If we use a volume discount at 1, to 2/3, to 1/3, that means we discount the first stair step $40,000 and $80,000 on the second stair step. That seems like a huge windfall. It definitely gets them under the $200,000 mark, but what if they double their production in the next two years? They end up with an exponentially great discount, which seems short sighted. But, maybe that's just the cost of doing business?
 

a_skeleton_03

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More tons don't require more scaling.

If we use a volume discount at 1, to 2/3, to 1/3, that means we discount the first stair step $40,000 and $80,000 on the second stair step. That seems like a huge windfall. It definitely gets them under the $200,000 mark, but what if they double their production in the next two years? It doubles down on the discount. But, maybe that's just the cost of doing business?
You get the guaranteed up front and if the scaling isn’t hurting you it’s still good money. Put a yearly renogatiation option into the contract. You could also move the last part of 1/3 to the 3M mark so they have a goal so it’s not as deep the first year.

You give no discounts for custom work though because they are going to want that for sure and they are going to get addicted to it.

SaaS pricing is pure voodoo when there isn’t a server scaling cost involved.
 

Control

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However, I need to figure out a way to model my price so that I still make good money, make even more if they grow bc our software is that good, but still make the price palatable to them. This company wants to use three of our products ($0.12 per ton per month) and they probably move 2m tons annually, which would be $240,000 annually. They've already said they won't pay $200,000.

Just to toss a few thoughts out: If you really want them, and you're confident that they won't pay up, then what else could they do for you to make up the difference? Sign a contract with a minimum, so that once they sign, they're on the hook for $200k and you have some security? Instead of a bulk discount, maybe it's a promotional discount on their first year so it's easier to raise the price if they want to continue using your product next year? Once they're benefiting from it, it's harder to stop. Or a discount for prepaying the entire year up front? Maybe first month is free? (Saas's commonly knock off a month or two if paying/committing for a year, though this scale may be change things.)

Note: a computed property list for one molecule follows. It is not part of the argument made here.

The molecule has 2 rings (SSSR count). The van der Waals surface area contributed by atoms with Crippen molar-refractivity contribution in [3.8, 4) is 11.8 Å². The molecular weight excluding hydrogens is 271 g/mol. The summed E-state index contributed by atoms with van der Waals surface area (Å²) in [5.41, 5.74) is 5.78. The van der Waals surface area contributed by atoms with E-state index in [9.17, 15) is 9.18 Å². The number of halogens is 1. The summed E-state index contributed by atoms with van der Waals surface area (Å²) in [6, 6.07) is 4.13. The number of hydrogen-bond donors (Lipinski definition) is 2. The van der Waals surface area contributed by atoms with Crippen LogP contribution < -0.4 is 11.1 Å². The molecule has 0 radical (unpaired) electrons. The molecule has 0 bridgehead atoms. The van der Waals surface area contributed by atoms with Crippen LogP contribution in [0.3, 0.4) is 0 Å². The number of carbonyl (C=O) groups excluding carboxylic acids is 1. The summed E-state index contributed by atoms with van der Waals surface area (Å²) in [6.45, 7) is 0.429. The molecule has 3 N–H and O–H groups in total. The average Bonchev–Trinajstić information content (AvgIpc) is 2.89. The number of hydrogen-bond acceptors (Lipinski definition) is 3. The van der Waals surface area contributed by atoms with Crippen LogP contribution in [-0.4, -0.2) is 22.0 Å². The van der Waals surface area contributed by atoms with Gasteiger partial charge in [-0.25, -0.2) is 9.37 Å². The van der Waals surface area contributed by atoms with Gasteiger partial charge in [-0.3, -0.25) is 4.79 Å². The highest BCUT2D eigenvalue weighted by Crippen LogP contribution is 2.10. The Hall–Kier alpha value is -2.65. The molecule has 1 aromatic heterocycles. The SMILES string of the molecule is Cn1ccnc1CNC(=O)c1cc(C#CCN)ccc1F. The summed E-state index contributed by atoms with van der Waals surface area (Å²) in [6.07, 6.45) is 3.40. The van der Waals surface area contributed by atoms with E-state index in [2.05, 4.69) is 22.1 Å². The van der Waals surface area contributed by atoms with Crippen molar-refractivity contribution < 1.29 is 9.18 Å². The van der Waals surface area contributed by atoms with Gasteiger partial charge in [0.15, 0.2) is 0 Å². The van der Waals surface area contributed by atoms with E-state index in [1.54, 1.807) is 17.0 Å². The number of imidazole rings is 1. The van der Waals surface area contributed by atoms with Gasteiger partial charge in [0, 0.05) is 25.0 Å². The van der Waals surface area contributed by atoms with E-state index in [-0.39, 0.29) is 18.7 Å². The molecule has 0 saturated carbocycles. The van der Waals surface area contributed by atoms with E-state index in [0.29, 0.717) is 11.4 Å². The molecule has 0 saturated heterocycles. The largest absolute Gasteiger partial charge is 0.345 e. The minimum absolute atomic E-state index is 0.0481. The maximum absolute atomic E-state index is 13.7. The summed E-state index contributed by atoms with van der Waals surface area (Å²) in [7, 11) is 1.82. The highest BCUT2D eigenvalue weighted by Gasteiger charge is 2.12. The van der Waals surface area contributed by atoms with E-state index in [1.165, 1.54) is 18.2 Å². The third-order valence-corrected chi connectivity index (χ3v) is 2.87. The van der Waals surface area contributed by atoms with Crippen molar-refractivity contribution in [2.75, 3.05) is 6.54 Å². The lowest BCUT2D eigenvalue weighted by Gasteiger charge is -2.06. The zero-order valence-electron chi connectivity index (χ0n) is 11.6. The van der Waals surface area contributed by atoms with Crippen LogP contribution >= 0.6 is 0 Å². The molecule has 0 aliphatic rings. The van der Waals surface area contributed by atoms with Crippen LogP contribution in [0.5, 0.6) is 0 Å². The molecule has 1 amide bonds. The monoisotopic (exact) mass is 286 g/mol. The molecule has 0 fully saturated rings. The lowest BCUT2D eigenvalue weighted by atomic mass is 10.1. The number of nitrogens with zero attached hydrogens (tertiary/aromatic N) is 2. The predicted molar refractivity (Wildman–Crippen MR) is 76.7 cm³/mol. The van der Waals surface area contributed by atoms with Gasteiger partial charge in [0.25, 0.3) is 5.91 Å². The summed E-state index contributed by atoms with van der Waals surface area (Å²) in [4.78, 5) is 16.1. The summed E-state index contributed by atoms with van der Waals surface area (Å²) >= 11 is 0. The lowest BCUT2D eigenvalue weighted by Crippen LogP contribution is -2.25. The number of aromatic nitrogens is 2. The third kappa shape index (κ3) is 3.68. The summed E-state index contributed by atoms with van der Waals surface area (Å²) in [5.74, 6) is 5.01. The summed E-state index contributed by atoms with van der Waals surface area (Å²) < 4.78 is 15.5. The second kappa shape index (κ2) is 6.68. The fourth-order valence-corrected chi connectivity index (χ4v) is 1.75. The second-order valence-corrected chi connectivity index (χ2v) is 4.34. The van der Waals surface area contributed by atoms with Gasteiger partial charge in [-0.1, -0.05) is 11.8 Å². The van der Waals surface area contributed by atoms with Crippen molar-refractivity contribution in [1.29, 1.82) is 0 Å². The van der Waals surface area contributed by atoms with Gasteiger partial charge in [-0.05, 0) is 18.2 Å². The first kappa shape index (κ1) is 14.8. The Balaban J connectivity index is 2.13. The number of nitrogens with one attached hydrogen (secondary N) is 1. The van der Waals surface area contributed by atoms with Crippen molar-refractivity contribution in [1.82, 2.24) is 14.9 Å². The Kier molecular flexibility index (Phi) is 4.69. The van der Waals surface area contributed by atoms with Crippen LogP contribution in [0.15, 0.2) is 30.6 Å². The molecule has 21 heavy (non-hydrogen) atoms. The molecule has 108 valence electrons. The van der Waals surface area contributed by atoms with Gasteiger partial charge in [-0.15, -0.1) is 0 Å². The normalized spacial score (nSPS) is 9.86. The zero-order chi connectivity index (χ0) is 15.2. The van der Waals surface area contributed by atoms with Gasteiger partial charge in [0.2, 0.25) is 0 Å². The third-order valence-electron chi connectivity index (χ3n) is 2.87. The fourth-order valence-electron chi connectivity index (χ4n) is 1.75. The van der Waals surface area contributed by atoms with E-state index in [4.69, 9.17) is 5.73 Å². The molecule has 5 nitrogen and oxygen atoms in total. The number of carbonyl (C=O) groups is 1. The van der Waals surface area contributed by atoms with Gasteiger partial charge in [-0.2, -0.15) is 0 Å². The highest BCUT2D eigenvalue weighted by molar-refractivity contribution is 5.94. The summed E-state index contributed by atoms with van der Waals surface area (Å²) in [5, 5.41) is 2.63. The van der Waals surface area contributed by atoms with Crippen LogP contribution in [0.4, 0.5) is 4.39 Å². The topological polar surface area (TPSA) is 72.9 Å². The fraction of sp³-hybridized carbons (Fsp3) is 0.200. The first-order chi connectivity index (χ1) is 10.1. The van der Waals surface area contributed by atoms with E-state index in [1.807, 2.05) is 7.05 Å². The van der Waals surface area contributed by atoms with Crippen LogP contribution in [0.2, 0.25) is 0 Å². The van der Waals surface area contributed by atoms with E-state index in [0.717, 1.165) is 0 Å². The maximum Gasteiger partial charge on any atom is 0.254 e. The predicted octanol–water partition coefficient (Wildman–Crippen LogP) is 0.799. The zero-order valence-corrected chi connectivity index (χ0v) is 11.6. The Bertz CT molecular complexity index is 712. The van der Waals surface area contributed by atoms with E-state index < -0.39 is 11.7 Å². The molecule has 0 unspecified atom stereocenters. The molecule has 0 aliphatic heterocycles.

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Tmac

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Just to toss a few thoughts out: If you really want them, and you're confident that they won't pay up, then what else could they do for you to make up the difference? Sign a contract with a minimum, so that once they sign, they're on the hook for $200k and you have some security? Instead of a bulk discount, maybe it's a promotional discount on their first year so it's easier to raise the price if they want to continue using your product next year? Once they're benefiting from it, it's harder to stop. Or a discount for prepaying the entire year up front? Maybe first month is free? (Saas's commonly knock off a month or two if paying/committing for a year, though this scale may be change things.)

We've had people pay up front in the past ($250k last year) and while it's nice to have cash-in-hand, I don't really like the lack of cash flow and think it hurts us in the long run.

I do like the idea of a promotional discount for the first year though. That makes it apparent to all parties that the price isn't locked in stone and creates the expectation for renegotiation, where everyone has to be aware of the value. It could even give us some empirical data to use in future pricing/modeling.
 

3301

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If you don’t accept their sub $200k offer, is there any competition they can go to? If not maybe offer them $200k or a bit less, but they pay it now instead of over the year. Nail them on overages.
 
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Soygen

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We like to work rebate programs with our highest volume manufacturers. % rebate at end of year based on minimum of X amount of annual sales.